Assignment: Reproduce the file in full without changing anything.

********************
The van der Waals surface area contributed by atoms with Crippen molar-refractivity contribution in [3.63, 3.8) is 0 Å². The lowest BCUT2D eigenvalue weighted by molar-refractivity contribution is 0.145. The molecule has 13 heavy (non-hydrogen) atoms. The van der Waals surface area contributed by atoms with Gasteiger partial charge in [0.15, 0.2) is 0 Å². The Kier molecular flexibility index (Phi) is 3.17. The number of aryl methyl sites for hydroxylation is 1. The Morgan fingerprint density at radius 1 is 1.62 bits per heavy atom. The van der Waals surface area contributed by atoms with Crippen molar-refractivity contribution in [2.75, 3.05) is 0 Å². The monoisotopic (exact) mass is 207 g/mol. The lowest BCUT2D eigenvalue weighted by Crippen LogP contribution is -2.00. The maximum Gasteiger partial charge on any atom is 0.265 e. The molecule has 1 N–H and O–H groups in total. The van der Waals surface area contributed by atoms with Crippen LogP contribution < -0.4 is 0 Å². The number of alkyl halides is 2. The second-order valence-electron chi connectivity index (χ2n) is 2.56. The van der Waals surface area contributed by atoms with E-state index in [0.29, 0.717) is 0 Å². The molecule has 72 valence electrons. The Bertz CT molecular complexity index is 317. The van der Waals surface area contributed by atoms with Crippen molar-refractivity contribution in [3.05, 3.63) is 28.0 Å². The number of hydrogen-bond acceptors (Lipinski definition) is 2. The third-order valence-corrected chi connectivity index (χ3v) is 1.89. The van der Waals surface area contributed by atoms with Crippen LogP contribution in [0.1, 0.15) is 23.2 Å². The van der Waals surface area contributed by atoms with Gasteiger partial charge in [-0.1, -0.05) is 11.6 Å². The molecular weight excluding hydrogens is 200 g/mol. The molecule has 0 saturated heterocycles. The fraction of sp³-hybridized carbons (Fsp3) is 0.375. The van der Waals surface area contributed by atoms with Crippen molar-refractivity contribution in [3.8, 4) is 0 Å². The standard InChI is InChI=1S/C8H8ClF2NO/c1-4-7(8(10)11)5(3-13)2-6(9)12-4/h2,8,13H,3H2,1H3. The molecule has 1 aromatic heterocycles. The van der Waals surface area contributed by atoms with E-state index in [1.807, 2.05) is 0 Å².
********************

The van der Waals surface area contributed by atoms with Crippen molar-refractivity contribution in [3.63, 3.8) is 0 Å². The lowest BCUT2D eigenvalue weighted by molar-refractivity contribution is 0.145. The molecule has 13 heavy (non-hydrogen) atoms. The van der Waals surface area contributed by atoms with Gasteiger partial charge in [0.15, 0.2) is 0 Å². The Kier molecular flexibility index (Phi) is 3.17. The number of aryl methyl sites for hydroxylation is 1. The Morgan fingerprint density at radius 1 is 1.62 bits per heavy atom. The van der Waals surface area contributed by atoms with Crippen molar-refractivity contribution in [2.75, 3.05) is 0 Å². The monoisotopic (exact) mass is 207 g/mol. The lowest BCUT2D eigenvalue weighted by Crippen LogP contribution is -2.00. The maximum Gasteiger partial charge on any atom is 0.265 e. The molecule has 1 N–H and O–H groups in total. The van der Waals surface area contributed by atoms with Crippen LogP contribution < -0.4 is 0 Å². The number of alkyl halides is 2. The second-order valence-electron chi connectivity index (χ2n) is 2.56. The van der Waals surface area contributed by atoms with E-state index in [0.29, 0.717) is 0 Å². The molecule has 72 valence electrons. The Bertz CT molecular complexity index is 317. The van der Waals surface area contributed by atoms with Crippen molar-refractivity contribution in [3.05, 3.63) is 28.0 Å². The number of hydrogen-bond acceptors (Lipinski definition) is 2. The third-order valence-corrected chi connectivity index (χ3v) is 1.89. The van der Waals surface area contributed by atoms with Crippen LogP contribution in [0.1, 0.15) is 23.2 Å². The van der Waals surface area contributed by atoms with Gasteiger partial charge in [-0.1, -0.05) is 11.6 Å². The molecular weight excluding hydrogens is 200 g/mol. The molecule has 0 saturated heterocycles. The fraction of sp³-hybridized carbons (Fsp3) is 0.375. The van der Waals surface area contributed by atoms with Crippen molar-refractivity contribution in [3.8, 4) is 0 Å². The standard InChI is InChI=1S/C8H8ClF2NO/c1-4-7(8(10)11)5(3-13)2-6(9)12-4/h2,8,13H,3H2,1H3. The molecule has 1 aromatic heterocycles. The van der Waals surface area contributed by atoms with E-state index in [1.807, 2.05) is 0 Å².